|Product type:||Armoured Vehicles|
|Name:||Wheeled armoured personnel carrier|
The m/42 armoured personnel carrier was developed in Sweden during the Second World War. The SKPF and the VKPF were identical in appearance, the only difference being that the SKPF is based on a Scania-Vabis chassis and powered by a Scania-Vabis petrol engine whereas the VKPF was based on a Volvo chassis and powered by a Volvo petrol engine.
Total production of the m/42 APC amounted to about 200 vehicles but today the Swedish Army has retained only 36 SKPF vehicles in service, which are deployed on some of the Swedish islands. These remaining vehicles are scheduled to be replaced by Hägglunds Vehicle Pbv 302 full-tracked armoured vehicles in the near future.
In late 1993, a few of these vehicles were handed over to Estonia and Latvia.
There are no known plans for any further modifications or upgrades to these vehicles. These vehicles are essentially limited to patrol-type operations as they have limited cross-country mobility. Description
The all-welded steel hull of the m/42 has the engine at the front, commander and driver in the centre and the troop compartment at the rear. The hull is diamond-shaped to provide maximum possible protection against small arms fire and mines.
The commander and driver each have a side door that opens forward and has a double vision port protected by a flap. To their front is an armoured visor hinged at the top, which is lowered when the vehicle is in a combat area. Many m/42s were fitted with a ring mount, on which are mounted twin 8 mm machine guns over the top of the commander's and driver's positions.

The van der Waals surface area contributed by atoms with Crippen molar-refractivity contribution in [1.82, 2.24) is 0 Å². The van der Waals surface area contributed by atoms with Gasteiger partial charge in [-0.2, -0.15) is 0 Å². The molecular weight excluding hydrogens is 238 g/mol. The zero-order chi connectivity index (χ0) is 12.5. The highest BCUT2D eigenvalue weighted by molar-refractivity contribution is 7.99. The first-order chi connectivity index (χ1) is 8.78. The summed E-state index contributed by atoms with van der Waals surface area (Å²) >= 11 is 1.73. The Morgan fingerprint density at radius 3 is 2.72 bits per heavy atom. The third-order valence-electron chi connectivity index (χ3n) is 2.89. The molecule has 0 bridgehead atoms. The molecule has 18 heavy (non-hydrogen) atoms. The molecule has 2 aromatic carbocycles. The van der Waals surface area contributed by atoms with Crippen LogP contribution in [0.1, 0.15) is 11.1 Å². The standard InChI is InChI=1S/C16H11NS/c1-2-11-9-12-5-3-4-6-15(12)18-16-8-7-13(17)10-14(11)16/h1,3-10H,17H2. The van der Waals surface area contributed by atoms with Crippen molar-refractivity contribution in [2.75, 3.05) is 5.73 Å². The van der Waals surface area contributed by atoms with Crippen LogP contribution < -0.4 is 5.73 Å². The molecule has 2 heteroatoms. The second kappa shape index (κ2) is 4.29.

Personnel are seated on bench seats which run down the middle of the hull and enter and leave the vehicle by a door in the rear. The upper sides and roof of the personnel compartment are open but can be covered by a tarpaulin which is normally carried on the vehicle.
A winch fitted on the left side of the hull can be used to the front or rear of the vehicle. The m/42 does not have an NBC system or night vision equipment and it is not amphibious. Variants
In the 1950s, these vehicles were fitted with more modern machine guns and in 1971 with new brakes, modern headlamps and interior fittings for weapons. In 1983, one of the vehicles used by a unit on Gotland Island was further modernised and fitted with additional armour protection for the troop compartment, the hull shortened at the rear and fitted with a door, and the original dual wheels on the rear axle replaced by single low-profile tyres, which have also been fitted to the front axle. On the roof of the vehicle, at either end of the troop compartment, a one person manually operated cupola has been mounted armed with an externally mounted machine gun and with a two-part roof hatch opening either side to provide some lateral protection for the machine gunner. The engine and transmission remain unchanged. The Defence Matériel Administration (FMV) has now upgraded other vehicles to this configuration to extend their lives further.